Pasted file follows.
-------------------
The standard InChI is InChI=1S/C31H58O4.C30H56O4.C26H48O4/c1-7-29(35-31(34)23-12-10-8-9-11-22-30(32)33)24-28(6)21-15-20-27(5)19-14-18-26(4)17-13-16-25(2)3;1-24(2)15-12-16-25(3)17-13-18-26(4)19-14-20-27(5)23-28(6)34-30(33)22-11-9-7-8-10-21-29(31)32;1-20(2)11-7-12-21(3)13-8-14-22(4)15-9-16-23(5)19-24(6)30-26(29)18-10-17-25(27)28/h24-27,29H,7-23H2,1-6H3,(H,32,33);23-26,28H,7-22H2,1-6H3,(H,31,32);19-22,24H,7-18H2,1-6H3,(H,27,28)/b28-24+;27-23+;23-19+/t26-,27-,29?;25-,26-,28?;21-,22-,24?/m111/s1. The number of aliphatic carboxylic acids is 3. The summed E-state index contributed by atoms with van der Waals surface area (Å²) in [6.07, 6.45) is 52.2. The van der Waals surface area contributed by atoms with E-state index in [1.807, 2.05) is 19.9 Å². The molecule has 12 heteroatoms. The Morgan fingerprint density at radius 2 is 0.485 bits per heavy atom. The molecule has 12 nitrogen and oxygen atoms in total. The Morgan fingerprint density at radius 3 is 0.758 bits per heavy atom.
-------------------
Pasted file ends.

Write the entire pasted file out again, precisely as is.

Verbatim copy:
The standard InChI is InChI=1S/C31H58O4.C30H56O4.C26H48O4/c1-7-29(35-31(34)23-12-10-8-9-11-22-30(32)33)24-28(6)21-15-20-27(5)19-14-18-26(4)17-13-16-25(2)3;1-24(2)15-12-16-25(3)17-13-18-26(4)19-14-20-27(5)23-28(6)34-30(33)22-11-9-7-8-10-21-29(31)32;1-20(2)11-7-12-21(3)13-8-14-22(4)15-9-16-23(5)19-24(6)30-26(29)18-10-17-25(27)28/h24-27,29H,7-23H2,1-6H3,(H,32,33);23-26,28H,7-22H2,1-6H3,(H,31,32);19-22,24H,7-18H2,1-6H3,(H,27,28)/b28-24+;27-23+;23-19+/t26-,27-,29?;25-,26-,28?;21-,22-,24?/m111/s1. The number of aliphatic carboxylic acids is 3. The summed E-state index contributed by atoms with van der Waals surface area (Å²) in [6.07, 6.45) is 52.2. The van der Waals surface area contributed by atoms with E-state index in [1.807, 2.05) is 19.9 Å². The molecule has 12 heteroatoms. The Morgan fingerprint density at radius 2 is 0.485 bits per heavy atom. The molecule has 12 nitrogen and oxygen atoms in total. The Morgan fingerprint density at radius 3 is 0.758 bits per heavy atom.